The environmental impact affects us all – people, planet and animals.
The commodification of experiences and of identity concerns me. For example, having that authentic tribal experience or living with elephants in the wild. It doesn’t respect our humanity; it constrains the complexity of someone’s identity.
It is subjectivity for our purposes, for our benefit. Why shouldn’t I be able to see the elephants even though there may be massive cruelty going on?
By the same token, what if our desire to stop training or taming comes at the cost of someone else’s livelihood?
It’s not SIMPLE, but we oversimplify it when we travel as it helps and makes it easier for us to understand.
Ethical humanity is not just about humans. We do not exist on an island; we all link to the profound relationships with our environment and the planet.
Do you think travel can change the world?
Absolutely and that is how and why I travel.
If you take a philosophical approach, it’s always worth asking yourself… What is your intention behind the travel? What is your motivation?
Whenever we ask ourselves, “am I travelling for the right reasons?” the challenge is defining the right reasons and how we travel for good.
If we can be realistic and acknowledge the complexity of the motivation and the complexity of us as people and how we affect those places, we take a few more steps to travel more sustainably and interact with others in a much more ethical way.
As long as we don’t fall prey to stereotypes or allow ourselves superficial assessments because we have spent one week in a place, to make us think we are authorised to define then a culture or community but to recognise that, if anything, it has just a given us the motivation to go in and explore and inquire more deeply.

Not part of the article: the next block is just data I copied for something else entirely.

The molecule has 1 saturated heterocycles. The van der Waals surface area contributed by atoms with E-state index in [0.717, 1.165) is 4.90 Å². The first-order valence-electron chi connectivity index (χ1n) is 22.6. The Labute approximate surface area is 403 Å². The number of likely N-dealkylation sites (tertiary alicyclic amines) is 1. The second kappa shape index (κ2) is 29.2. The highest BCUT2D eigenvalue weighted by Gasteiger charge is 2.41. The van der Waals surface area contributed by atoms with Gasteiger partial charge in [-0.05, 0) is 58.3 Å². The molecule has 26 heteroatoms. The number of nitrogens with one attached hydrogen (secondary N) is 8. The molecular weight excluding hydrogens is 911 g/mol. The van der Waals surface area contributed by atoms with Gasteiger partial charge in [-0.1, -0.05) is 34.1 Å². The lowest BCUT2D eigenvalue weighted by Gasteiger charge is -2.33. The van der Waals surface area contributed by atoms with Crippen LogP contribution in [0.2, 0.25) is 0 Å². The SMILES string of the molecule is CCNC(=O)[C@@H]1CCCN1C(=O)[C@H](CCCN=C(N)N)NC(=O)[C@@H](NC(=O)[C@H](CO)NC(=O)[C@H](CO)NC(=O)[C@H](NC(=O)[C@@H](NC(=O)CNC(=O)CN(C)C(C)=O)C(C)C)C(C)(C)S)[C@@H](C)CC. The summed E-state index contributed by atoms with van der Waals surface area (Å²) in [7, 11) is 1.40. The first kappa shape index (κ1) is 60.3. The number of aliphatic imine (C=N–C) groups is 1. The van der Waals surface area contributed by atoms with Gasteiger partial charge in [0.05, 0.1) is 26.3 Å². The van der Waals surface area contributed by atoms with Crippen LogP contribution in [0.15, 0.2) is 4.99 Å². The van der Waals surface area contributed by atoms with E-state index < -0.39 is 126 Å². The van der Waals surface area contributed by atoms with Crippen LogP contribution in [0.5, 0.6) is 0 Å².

That’s what happened to me. I hung out for a week with a group of indigenous people, and it inspired me to spend a further 18 months with them. I believe I only just scratched the surface; I could spend a lifetime with them and would still only just scratch the surface.
As a middle-class man in a middle-class world, I could never claim to understand their lives truly.
Maybe the call to action is to be humble, ask questions, and keep enquiring but, more importantly, really listen.
Is there a particular moment or milestone in your life that inspired you to want to make change?
In my 20’s I had an informative moment that lead me to where I am now.
I was allowed to be a diagnostic research assistant for an organisation known as the National Institute of mental health and neuron sciences in India. I had always wanted to connect with my Indian heritage and was given a chance to diagnose people with mental health issues.
I was spending time with indigenous communities while going around with a western lens of ‘you’ve got this psychiatric condition of psychosis or Schizophrenia, depression or anxiety.’
I was confronted and challenged by the idea that these people were not being explained to in their terms. They were actually saying things like “no, we have spirit possession” or “we have been consumed with bad spirits.”